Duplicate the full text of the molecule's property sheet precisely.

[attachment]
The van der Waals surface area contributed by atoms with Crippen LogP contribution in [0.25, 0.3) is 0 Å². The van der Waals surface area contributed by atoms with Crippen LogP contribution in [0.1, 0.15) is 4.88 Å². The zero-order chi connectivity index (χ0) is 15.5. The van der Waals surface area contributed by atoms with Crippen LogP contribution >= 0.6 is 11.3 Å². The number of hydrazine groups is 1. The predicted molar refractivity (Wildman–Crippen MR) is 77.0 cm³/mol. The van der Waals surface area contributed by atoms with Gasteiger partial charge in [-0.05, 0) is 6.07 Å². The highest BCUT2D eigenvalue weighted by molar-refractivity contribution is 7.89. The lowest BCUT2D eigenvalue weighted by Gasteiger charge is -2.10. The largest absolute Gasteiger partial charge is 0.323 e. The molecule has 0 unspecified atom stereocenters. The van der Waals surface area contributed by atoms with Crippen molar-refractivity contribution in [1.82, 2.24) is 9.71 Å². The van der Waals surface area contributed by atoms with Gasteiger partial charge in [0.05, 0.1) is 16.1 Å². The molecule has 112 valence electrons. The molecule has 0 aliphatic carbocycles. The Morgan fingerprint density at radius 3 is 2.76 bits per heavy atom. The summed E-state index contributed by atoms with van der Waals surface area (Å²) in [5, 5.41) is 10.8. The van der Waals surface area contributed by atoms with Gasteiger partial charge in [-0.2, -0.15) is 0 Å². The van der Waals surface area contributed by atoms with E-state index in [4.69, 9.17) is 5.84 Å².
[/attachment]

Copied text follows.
The van der Waals surface area contributed by atoms with Crippen LogP contribution in [0.25, 0.3) is 0 Å². The van der Waals surface area contributed by atoms with Crippen LogP contribution in [0.1, 0.15) is 4.88 Å². The zero-order chi connectivity index (χ0) is 15.5. The van der Waals surface area contributed by atoms with Crippen LogP contribution >= 0.6 is 11.3 Å². The number of hydrazine groups is 1. The predicted molar refractivity (Wildman–Crippen MR) is 77.0 cm³/mol. The van der Waals surface area contributed by atoms with Gasteiger partial charge in [-0.05, 0) is 6.07 Å². The highest BCUT2D eigenvalue weighted by molar-refractivity contribution is 7.89. The lowest BCUT2D eigenvalue weighted by Gasteiger charge is -2.10. The largest absolute Gasteiger partial charge is 0.323 e. The molecule has 0 unspecified atom stereocenters. The van der Waals surface area contributed by atoms with Crippen molar-refractivity contribution in [1.82, 2.24) is 9.71 Å². The van der Waals surface area contributed by atoms with Gasteiger partial charge in [0.05, 0.1) is 16.1 Å². The molecule has 112 valence electrons. The molecule has 0 aliphatic carbocycles. The Morgan fingerprint density at radius 3 is 2.76 bits per heavy atom. The summed E-state index contributed by atoms with van der Waals surface area (Å²) in [5, 5.41) is 10.8. The van der Waals surface area contributed by atoms with Gasteiger partial charge in [-0.2, -0.15) is 0 Å². The van der Waals surface area contributed by atoms with E-state index in [4.69, 9.17) is 5.84 Å².